We didn’t put any cameras out until early September, because we were so confident he’d be there. We knew the crossings, the main scrapes, the bedding areas and the pinch points to target him on. November approached, and we made plans to hunt. I showed up on Nov. 1, after a brief camping trip with the family at a campground for Halloween festivities.
Buzz hadn’t daylighted yet, but we had several night pics of him in his zone. On Nov. 2 at 3:58 p.m., I was getting in my stand late that afternoon after completing a few last-minute preparations. Little to my knowledge, the Cuddeback cell cam showed Buzz was 120 yards away making a scrape. I didn’t see him, but I was close. I hunted the first week solo and didn’t see him. Tyson arrived that Saturday and we started tag teaming the ridge that Buzz used. We figured we would create a zone defense and hope that when he crossed the ridge one of us would get a shot. The morning of Nov. 7, I heard a chase coming up the hill and soon had a doe 50 yards away with three bucks surrounding her, and one of them was Buzz!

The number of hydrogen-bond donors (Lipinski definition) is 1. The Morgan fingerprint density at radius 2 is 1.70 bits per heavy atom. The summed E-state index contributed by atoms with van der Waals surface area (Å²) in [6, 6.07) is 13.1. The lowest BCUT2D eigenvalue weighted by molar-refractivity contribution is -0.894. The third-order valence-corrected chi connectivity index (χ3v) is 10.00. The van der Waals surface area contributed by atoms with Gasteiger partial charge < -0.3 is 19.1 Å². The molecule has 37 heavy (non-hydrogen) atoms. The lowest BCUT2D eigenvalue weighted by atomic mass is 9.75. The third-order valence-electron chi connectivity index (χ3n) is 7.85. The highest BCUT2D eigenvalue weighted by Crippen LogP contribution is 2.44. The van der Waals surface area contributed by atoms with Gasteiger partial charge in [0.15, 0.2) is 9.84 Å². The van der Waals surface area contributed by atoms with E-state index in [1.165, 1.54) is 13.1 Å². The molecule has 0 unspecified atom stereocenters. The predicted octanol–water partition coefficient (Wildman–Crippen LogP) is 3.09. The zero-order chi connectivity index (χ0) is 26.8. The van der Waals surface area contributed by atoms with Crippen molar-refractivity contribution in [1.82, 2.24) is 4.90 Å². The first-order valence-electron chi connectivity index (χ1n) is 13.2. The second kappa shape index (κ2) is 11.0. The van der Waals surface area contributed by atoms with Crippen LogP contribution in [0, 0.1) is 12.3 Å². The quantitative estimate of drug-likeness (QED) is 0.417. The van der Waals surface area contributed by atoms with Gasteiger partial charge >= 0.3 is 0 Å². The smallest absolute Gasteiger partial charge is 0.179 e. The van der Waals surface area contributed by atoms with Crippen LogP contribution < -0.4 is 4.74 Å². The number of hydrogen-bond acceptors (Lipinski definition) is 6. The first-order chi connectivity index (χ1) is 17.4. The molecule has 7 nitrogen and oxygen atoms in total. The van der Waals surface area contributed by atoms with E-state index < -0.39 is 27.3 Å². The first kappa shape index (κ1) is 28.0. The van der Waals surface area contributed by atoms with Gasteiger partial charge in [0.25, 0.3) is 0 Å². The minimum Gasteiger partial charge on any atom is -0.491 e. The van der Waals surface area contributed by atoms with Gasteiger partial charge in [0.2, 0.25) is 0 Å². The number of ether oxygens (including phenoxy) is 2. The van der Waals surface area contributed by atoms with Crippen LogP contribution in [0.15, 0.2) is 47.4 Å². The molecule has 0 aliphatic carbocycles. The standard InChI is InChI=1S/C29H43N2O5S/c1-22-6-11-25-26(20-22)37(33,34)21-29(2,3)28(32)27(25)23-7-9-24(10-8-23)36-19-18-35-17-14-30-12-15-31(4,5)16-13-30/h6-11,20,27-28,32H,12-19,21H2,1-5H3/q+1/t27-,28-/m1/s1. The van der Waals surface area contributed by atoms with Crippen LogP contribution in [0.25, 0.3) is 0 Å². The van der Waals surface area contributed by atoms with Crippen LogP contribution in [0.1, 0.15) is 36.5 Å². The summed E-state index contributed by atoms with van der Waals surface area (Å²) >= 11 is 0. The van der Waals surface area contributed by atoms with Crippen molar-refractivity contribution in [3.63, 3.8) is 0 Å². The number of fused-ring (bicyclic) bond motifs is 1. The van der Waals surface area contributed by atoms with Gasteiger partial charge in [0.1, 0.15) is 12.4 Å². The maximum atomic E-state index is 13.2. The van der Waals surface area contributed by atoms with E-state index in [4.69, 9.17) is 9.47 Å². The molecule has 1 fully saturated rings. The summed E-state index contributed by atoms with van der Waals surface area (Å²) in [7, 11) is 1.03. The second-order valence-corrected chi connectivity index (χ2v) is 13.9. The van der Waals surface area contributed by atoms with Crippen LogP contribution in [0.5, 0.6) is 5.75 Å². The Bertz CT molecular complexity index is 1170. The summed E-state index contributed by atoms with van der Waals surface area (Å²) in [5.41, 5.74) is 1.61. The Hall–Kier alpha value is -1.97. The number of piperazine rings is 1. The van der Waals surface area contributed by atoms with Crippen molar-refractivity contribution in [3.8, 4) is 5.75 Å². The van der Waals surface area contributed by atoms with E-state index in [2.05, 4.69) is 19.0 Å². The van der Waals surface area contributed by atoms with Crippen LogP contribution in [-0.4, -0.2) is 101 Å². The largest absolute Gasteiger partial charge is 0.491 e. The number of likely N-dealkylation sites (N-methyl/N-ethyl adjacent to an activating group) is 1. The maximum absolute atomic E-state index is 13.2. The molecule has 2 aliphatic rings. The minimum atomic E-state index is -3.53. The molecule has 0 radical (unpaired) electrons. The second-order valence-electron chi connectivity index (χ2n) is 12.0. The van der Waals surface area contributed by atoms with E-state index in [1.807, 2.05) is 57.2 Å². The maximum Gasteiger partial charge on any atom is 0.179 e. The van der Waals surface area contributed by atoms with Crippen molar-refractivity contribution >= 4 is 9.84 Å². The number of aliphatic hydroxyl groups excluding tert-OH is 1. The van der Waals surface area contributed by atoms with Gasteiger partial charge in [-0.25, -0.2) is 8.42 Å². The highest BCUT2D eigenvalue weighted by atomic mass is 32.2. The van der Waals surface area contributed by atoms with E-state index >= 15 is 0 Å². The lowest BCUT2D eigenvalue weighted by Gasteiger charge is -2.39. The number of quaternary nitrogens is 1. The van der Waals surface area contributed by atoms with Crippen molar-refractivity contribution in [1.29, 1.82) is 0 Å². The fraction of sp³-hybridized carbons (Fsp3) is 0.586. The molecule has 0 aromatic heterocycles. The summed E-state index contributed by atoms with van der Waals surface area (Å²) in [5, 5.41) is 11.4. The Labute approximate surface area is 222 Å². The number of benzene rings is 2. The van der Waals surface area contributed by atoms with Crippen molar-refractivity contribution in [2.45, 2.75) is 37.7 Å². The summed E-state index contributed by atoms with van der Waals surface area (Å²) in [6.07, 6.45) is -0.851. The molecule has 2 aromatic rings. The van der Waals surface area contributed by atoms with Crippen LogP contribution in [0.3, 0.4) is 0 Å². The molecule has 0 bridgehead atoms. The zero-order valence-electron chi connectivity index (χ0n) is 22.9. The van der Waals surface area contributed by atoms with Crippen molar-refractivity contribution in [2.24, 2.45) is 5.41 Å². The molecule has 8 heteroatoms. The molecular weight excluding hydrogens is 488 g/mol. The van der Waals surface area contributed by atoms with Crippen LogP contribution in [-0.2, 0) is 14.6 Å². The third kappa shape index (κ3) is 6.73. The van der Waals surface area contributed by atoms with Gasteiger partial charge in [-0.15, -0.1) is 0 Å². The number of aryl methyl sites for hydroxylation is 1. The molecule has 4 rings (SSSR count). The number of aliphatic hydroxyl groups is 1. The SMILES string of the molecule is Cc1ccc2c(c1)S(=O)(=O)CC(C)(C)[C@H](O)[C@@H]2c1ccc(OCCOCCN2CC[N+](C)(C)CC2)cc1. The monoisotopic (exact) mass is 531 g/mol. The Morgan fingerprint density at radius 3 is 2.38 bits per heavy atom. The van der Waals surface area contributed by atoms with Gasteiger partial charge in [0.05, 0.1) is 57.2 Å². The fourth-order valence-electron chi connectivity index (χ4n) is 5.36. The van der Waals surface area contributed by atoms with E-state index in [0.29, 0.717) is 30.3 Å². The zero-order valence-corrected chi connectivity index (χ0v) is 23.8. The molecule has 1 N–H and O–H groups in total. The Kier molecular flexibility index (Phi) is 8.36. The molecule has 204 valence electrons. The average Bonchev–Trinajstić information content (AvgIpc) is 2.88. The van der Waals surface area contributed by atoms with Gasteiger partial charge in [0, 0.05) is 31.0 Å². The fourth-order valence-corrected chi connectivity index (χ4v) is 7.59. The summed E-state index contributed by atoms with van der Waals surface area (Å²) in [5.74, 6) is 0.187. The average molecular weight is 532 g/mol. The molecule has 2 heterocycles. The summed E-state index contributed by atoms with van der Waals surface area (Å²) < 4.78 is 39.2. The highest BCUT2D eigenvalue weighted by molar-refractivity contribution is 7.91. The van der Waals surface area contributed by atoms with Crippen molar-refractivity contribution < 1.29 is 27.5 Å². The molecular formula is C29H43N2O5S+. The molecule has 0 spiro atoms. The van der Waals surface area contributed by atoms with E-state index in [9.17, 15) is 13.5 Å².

Buzz never came closer than 90 yards. One of the other bucks was a 150-class 9-point, and he was moving in on the doe. She took off down the hill and up the other side. Once out of sight, I heard a buck growl let out that echoed in the hills. I think that was Buzz telling the other two boys they better back off! On Nov. 13, I had to return home and to work. When Friday came, I couldn’t take it any longer.
My wife blessed my quick trip, and I shot back up to Ohio. I hunted Friday afternoon and got skunked. This was day 14 of hunting for me, and I bet I had been skunked 7 out of 14 days. With limited acorns in these mature woods, there was little food for the deer. In my gut, I knew Buzz would cross the ridge I was hunting, eventually. And there was nothing that would pull me off the plan. But on Nov. 20, I received a gut-wrenching text from my neighbor. It said: “I shot Flat Rack.” That was his nickname for the buck we called Buzz.